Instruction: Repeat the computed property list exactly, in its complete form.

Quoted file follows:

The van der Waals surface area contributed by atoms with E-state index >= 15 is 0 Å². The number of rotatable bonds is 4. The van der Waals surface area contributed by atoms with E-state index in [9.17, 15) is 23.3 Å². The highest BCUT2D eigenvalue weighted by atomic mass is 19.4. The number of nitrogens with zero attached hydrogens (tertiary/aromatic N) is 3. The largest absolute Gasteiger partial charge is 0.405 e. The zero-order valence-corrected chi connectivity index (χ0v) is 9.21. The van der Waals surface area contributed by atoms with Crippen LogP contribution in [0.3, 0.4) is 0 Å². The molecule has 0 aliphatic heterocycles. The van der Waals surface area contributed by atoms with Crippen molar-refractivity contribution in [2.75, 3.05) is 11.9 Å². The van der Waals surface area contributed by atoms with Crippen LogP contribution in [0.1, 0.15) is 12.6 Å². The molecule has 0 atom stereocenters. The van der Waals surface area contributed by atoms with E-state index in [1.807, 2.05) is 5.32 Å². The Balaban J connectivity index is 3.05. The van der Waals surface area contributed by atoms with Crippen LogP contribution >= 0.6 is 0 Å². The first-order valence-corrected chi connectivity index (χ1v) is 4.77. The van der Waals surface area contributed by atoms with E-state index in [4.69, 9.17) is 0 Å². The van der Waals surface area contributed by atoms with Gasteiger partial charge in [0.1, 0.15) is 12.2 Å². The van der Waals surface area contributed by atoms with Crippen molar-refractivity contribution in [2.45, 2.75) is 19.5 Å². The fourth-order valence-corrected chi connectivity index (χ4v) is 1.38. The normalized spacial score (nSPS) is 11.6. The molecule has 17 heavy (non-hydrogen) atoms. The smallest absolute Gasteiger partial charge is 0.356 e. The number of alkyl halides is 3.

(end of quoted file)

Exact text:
The van der Waals surface area contributed by atoms with E-state index >= 15 is 0 Å². The number of rotatable bonds is 4. The van der Waals surface area contributed by atoms with E-state index in [9.17, 15) is 23.3 Å². The highest BCUT2D eigenvalue weighted by atomic mass is 19.4. The number of nitrogens with zero attached hydrogens (tertiary/aromatic N) is 3. The largest absolute Gasteiger partial charge is 0.405 e. The zero-order valence-corrected chi connectivity index (χ0v) is 9.21. The van der Waals surface area contributed by atoms with Crippen LogP contribution in [0.3, 0.4) is 0 Å². The molecule has 0 aliphatic heterocycles. The van der Waals surface area contributed by atoms with Crippen molar-refractivity contribution in [2.75, 3.05) is 11.9 Å². The van der Waals surface area contributed by atoms with Crippen LogP contribution in [0.1, 0.15) is 12.6 Å². The molecule has 0 atom stereocenters. The van der Waals surface area contributed by atoms with E-state index in [1.807, 2.05) is 5.32 Å². The Balaban J connectivity index is 3.05. The van der Waals surface area contributed by atoms with Crippen LogP contribution >= 0.6 is 0 Å². The first-order valence-corrected chi connectivity index (χ1v) is 4.77. The van der Waals surface area contributed by atoms with E-state index in [4.69, 9.17) is 0 Å². The van der Waals surface area contributed by atoms with Gasteiger partial charge in [0.1, 0.15) is 12.2 Å². The van der Waals surface area contributed by atoms with Crippen molar-refractivity contribution in [2.45, 2.75) is 19.5 Å². The fourth-order valence-corrected chi connectivity index (χ4v) is 1.38. The normalized spacial score (nSPS) is 11.6. The molecule has 17 heavy (non-hydrogen) atoms. The smallest absolute Gasteiger partial charge is 0.356 e. The number of alkyl halides is 3.